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Want to Keep Your Brain Sharp Even in Old Age? Take Care of Your Ears!

Tuesday, March 19, 2019 4:01:53 PM Asia/Calcutta

Yes, you heard it right! Sound hearing health makes way for sound mental health. But for this, you need to take care of your hearing, and not just ignore it. Even if you think your hearing health is well and good, do consider taking proper care of it all the time. But are you sure whether your ears are doing really well? There are cases in which people think that they can hear well enough, but in reality, they may actually face certain hearing problems which are so minute that they are beyond human understanding. For example, a person might hear speech well enough, but might be unable to hear the natural sounds, such as that of leaves rustling or birds chirping, which although seem quite negligible or insignificant, but are equally important. Every sound is food to your brain!


Where Does the Problem Lie?

It is quite a common fact that you are going to face some kind of hearing problems as you start ageing. Studies across the world have shown that about 1 in 10 adults by the age of 40 are prone to experiencing some kind of hearing loss. However, the sad part is hearing loss occurs so slowly and gradually that you won’t even realise what you are missing until it’s too late! And worse still, many people do not bother to take proper care of their hearing or joining some hearing loss treatment programme or even wearing good quality hearing aids. There are even some who altogether deny that they are facing some kind of hearing problems.

The time when people do realise that they are facing some serious hearing problems, things already go out of hand, and they start facing various complexities in various phases, such as mental or emotional problems including depression, anxiety and even sleep disturbances. The truth is a hearing loss in most of the cases in inevitable especially as you start ageing, and you have to accept this truth. But you just can’t let it be as it is or ignore your problems, thinking that your hearing loss will go away by itself. The harsh truth is, IT WON’T! In a majority of cases, especially in those of presbycusis (hearing loss due to ageing), hearing problems are irreversible and worse still, if left untreated, they are bound to grow adverse.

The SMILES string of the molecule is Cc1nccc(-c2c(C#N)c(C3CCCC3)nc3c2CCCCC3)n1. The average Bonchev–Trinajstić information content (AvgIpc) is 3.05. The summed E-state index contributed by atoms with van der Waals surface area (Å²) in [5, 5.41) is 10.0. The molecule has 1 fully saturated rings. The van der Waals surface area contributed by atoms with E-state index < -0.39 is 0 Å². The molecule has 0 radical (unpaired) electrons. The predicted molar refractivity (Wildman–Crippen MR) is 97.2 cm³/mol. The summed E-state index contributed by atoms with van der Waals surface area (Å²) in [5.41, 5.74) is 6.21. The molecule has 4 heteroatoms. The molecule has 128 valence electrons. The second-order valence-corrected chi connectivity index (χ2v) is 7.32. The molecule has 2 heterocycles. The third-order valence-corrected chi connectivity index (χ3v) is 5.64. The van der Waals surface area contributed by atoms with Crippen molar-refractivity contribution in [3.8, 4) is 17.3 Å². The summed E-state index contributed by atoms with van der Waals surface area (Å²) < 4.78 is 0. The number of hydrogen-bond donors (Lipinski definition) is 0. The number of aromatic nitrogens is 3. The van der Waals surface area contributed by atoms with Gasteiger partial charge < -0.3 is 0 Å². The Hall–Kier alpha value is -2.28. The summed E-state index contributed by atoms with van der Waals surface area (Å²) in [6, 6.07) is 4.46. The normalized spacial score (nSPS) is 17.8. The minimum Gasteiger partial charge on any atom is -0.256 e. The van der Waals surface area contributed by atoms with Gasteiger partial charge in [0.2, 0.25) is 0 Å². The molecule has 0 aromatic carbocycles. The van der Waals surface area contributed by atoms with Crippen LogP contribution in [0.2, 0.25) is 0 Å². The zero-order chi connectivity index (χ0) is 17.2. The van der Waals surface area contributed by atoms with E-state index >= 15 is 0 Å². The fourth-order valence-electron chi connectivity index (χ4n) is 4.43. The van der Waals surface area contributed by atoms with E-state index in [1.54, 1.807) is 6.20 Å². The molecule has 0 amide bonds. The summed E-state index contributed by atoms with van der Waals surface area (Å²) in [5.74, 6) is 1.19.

But don’t worry if you have already started facing some hearing problems, there is good news for you! Hearing aids can save your hearing loss and prevent you from developing further problems, the most common being mental disbalances. So save it while you can, and prevent further damage! If you go for a proper hearing loss treatment on time and opt for good and quality hearing aids, then your cognitive decline would slow down as well. Research studies have shown that after adopting hearing aids, cognitive decline slowed down by almost 75%. So stop thinking, start acting!


How Do We Hear?

Before we proceed towards finding the link between hearing health and mental health, let’s try to understand the hearing mechanism of human beings in brief. The human ear comprises three main parts -

  • Outer ear - The outer ear consists of the visible part called pinna (or the auricle), a short auditory canal, and the outer layer of the eardrum, also known as the tympanic membrane.

  • Middle ear - It lies in between the outer ear and the inner ear. It comprises the air-filled cavity known as the tympanic cavity and the three small bones known as ossicles.

  • Inner ear - The inner ear consists of the snail-looking cochlea, which comprises the tiny but most important components called hair cells.

Sound signals enter the ear canal of the outer ear and strike against the eardrum, thus making it vibrate. These vibrations are transferred to the small ear bones known as the ossicles, which are then transferred to the cochlea of the inner ear. The hair cells in the cochlea are the main components which are responsible for converting analogue sound signals into electrical impulses. These converted electrical signals are then transferred to the auditory nerve which then passes this over the hearing processing centre of the brain. The brain after receiving these signals processes them and perceives them as sounds. It is only at this time that we actually perceive and ‘hear’ these sounds.